The Magical Neuschwanstein Castle

The Neuschwanstein Castle in Germany is, undeniably, the most stunning castles in the area of Bavaria. Known by quite a few as The Story Book Castle, it proceeds to reside its history in the simple town of Hohenschwangau. It had been heralded as among the favorite destinations in Bavaria because it carries on to appeal to an incredible number of site visitors every year.

The Neuschwanstein Castle has been designed for King Ludwig II. King Ludwig II . Hence the Neuschwanstein Castle is the product of his grandiose desires. The King commissioned designer Eduard Riedel to build the Gothic Revival fortress.

The luxuriant fortress was designed to stage the operas of Richard Wagner, the king's favorite musician and performer. One of several distinctive areas in the castle, the Grotto, was designed to become an artificial cave along with stalactites along with waterfalls. The design of this area was motivated by the opera Tannhuser, a piece of Wagner.

Berlin Wall: An Enduring Symbol Of The Cold War

The Communist Government of German Democratic Republic (or East Germany) built the Berlin Wall in August 13, 1961 through the efforts of the East Germany police force, army and volunteer construction workers. Made in makeshift barbed wire and concrete, Berlin Wall was intended primarily to stop the flow of emigrants from East to West, which later served to prevent Western “fascist” from crossing East Germany and destabilizing the socialist government.

The historic wall remained standing until November 9, 1989, when the Cold War started to weaken across Eastern Europe. At midnight that day, the head of the East German Communist Party declared that the city is renewing its relation with the West and permitted all citizens of the GDR to pass through the border whenever they pleased. East and West Berliners swarmed the wall that night and drank beer and champagne to celebrate. One year before the reunification of East and West Germany, people would visit the wall with picks and hammers to start chipping it away. At present, the remaining portion of the Berlin Wall is considered as the country’s most staunch and enduring symbol of the Cold War.

Frauenkirche: A Landmark Desden Church, History And The Inspiration

When in Dresden, the signature landmark is the Frauenkirche, a church that is a source of history and signifies suffering to the Germans. Frauenkirche Dresden was destroyed during the World War II, years later it has been consecrated after a painstaking restoration. After the air raid, Frauenkirche collapsed, forming a pile of rubbles, 42 feet high. For 40 years the ruins remained untouched, this to many Germans signified the destruction power in wars.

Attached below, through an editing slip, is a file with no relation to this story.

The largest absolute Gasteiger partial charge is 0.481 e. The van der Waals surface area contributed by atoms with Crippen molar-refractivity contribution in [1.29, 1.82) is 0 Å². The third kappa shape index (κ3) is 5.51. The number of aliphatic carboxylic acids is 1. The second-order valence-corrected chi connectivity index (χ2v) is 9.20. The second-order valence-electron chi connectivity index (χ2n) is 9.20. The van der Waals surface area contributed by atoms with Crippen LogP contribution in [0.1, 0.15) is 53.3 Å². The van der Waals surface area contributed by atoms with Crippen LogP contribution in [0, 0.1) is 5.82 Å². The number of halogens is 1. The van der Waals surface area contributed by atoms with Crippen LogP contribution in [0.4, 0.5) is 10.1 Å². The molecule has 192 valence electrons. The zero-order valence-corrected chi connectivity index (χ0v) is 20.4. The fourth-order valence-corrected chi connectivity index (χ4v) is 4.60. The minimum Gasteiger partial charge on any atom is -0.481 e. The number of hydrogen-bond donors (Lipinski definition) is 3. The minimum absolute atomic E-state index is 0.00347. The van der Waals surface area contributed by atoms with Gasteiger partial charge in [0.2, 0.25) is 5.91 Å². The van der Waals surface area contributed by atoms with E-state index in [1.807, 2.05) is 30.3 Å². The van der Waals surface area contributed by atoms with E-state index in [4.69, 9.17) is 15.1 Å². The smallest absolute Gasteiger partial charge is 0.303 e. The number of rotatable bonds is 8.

Rebuilding the Frauenkirche
Resulting from the increased decay, rebuilding of the historic building started in 1994, this course was entirely financed by donations from private individuals and institutions, which hailed from all corners of the world. The successful donation plea gathered over 181 million Euros for the whole work. Although this project faced criticism from activists and sections of human groups arguing the money could have been used in more meaningful housing projects, the reconstruction was finalized in 2005, after 11 years.

The main interest in rebuilding was inspired by the meaning the church before the air raid. After the destruction, it was seen as a symbol of a downfall of a city. Rebuilding Frauenkirche Dresden meant Germans were regaining a part of their old city. The significance attached to Frauenkirche is memories, symbolism, lessons and inspiration after rebuilding. Also, they believe that the dilapidated church was then an eyesore, and the pressing need to progress but not necessarily forgetting earned massive support.

The grand reopening was historic, the consecration service bringing hope, peace and reconciliation theme. In attendance was Horst Kohler, the German president. Of importance to the thousands of the spectators was the golden cross and the return of the stone bells, meaning the church opened doors for the Protestant services.

Interesting Facts
· The golden cross donated was crafted by a son of a former allied pilot during the Dresden air raids
· The murals in the church and the carved oak doors were recreated from old wedding pictures.
· The plan followed during reconstruction is similar to the original used in 1726.
· The height, together with the cross is 91.23 meters while the dome height is 24 meters.


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